MSCs have been heavily researched in the veterinary field over the years due to theprospects of using them in tissue production and regeneration (Black,
Figure 1: Illustration of potential development of adult stem cells
Gattegno-Ho, Argyle, & Argyle,2012).
Research in the last few years has also yielded the potential to reprogram adult stem cells sothat they can produce any cell from any organ or tissue in the body (Kim,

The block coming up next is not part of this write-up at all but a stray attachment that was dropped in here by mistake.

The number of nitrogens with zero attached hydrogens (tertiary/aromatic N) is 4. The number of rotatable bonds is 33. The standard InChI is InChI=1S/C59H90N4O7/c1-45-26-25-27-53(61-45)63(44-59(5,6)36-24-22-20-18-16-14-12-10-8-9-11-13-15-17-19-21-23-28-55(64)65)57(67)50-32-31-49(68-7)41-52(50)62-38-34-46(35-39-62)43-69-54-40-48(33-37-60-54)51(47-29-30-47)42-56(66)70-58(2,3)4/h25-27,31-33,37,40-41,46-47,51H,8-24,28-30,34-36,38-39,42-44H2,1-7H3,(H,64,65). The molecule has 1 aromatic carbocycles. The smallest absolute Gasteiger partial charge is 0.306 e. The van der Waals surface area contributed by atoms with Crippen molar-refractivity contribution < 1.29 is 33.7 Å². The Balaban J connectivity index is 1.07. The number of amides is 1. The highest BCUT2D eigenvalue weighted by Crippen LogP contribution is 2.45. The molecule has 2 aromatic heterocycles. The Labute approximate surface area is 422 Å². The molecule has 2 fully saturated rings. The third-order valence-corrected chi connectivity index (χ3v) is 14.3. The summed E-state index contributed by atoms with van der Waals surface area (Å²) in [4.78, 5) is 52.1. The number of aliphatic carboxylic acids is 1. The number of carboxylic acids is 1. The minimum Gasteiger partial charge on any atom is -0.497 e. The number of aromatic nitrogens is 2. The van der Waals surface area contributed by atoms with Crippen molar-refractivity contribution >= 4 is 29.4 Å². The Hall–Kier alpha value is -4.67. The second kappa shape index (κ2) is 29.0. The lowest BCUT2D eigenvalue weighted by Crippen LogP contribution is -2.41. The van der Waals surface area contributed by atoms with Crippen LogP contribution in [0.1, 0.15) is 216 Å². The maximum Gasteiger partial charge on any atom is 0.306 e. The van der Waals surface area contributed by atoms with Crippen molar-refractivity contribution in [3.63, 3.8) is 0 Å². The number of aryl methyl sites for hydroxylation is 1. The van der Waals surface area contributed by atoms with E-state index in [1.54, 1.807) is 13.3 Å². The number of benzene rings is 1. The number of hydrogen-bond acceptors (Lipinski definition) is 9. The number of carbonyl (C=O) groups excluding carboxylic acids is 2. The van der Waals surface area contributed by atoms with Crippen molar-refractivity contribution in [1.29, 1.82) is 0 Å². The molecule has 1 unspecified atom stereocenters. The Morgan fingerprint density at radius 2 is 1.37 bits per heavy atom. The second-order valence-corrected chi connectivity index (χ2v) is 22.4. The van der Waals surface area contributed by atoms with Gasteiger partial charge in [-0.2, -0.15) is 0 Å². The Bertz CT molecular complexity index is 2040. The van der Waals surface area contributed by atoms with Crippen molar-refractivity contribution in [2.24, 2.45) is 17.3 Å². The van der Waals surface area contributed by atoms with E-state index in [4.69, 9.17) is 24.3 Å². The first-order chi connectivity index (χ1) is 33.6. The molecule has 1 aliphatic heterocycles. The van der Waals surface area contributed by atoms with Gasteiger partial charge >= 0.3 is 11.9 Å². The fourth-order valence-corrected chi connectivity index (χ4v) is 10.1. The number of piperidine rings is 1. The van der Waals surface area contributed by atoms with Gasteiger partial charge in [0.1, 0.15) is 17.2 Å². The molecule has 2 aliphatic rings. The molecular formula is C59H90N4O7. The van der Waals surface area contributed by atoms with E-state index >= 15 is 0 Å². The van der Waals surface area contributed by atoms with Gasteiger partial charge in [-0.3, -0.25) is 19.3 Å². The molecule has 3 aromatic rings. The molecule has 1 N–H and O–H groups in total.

2008). Thisessentially removes the ethical implications associated with embryonic stem cells giving apromising replacement. It is not yet clear the extent to which these cells can be used inclinical treatment but future applications look bright.Stem cells have several modes of actions that make them beneficial as a treatment. Theyare capable of forming cartilage, bone, tendon and ligament cells and have been shown toinduce an anti-inflammatory effect in damaged tissue while recruiting more stem cells tothe area to increase the rate of healing. Stem cells have also been shown to inhibitapoptosis (Richardson